Dallas Eakins is a rising star in the coaching world, one who isn't just on the cusp of being able to coach in the NHL, but one who could command an NHL gig at the present time. Instead of heading for the bright lights of the NHL he elected to ink a three-year contract extension with the Toronto Marlies on Monday. With the stipulation that he won't be permitted to consider any NHL head coaching opportunities until the 2013-14 season, the Toronto Maple Leafs have retained an asset integral to their future success.
Eakins' contributions may not be noticeable at first glance, but rest assured his fingerprints are all over the success the Marlies have enjoyed this season. Under his tutelage, prospects such as Nazem Kadri, Korbinian Holzer and Joe Colborne have become more complete players, and as a result, more NHL-ready. Kadri's development is especially key, as he will be a factor in any success, or lack thereof, the Leafs experience in the coming years. Stuart Percy and Jesse Blacker (a current Marlies rookie) will surely benefit from playing under Eakins' watchful eye next season as well.
Beyond the obvious duty of an AHL coach to prep an organization's top prospects for the NHL, Eakins has been instrumental in developing players that are able to adequately stand-in with the big club when the injury bug bites. Whether that means mentoring Matt Frattin in order to help him regain his confidence in order to be effective at the NHL-level, or providing the parent club with depth options, Eakins has performed admirably.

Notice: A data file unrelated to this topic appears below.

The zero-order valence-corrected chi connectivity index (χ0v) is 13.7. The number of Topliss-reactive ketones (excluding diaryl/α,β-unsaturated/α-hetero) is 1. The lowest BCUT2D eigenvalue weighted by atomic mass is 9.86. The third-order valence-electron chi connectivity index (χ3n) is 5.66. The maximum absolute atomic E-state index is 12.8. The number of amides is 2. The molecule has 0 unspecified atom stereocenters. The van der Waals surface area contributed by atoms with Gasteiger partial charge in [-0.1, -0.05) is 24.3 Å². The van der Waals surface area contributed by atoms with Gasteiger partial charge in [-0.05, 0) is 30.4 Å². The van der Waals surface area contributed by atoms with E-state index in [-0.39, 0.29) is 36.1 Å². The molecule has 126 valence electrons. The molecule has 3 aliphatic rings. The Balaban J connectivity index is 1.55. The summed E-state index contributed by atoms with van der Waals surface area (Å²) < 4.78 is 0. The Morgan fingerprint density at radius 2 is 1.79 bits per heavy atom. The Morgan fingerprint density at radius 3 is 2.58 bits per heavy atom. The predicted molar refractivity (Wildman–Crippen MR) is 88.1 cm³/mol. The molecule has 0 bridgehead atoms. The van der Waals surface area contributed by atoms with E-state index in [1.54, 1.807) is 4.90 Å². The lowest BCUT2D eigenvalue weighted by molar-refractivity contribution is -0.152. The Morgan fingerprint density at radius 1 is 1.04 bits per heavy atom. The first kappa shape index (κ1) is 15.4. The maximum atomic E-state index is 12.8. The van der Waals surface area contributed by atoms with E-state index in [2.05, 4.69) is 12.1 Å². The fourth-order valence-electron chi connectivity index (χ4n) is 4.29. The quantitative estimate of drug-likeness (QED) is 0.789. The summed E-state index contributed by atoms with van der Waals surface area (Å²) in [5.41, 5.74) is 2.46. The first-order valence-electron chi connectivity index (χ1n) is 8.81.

The true value of Eakins and his contributions will be witnessed in a few short years, when many of the players he's coached, barring any trades, should be ready to play regularly for the Leafs. Players such as the aforementioned Percy and Blacker, as well as Marcel Mueller and Greg McKegg (who will arrive in the AHL next season) are unlikely to turn into stars, but organizational depth is key to any NHL team's success. Without in-house development, an organization becomes devoid of affordable, young talent essential for success in the salary-cap era.
The fact that organizations such as the Detroit Red Wings have achieved success by developing their own talent is evidence that a shared vision at all levels within the organizational hierarchy is needed. An organization needs to run on a vertical integration model of sorts, if you will. With Brian Burke and new head coach Randy Carlyle stressing work ethic and accountability; Eakins has made every effort to instill that organizational mantra deep within the minds of his players.
The players, and the Leafs organization as a whole will be better for it. The only way to build in today's NHL is from the ground up, and while Brian Burke has eschewed that rebuilding method thus far in Toronto, Eakins is providing the organization with a stable foundation as he mentors the club's heralded and unheralded prospects alike.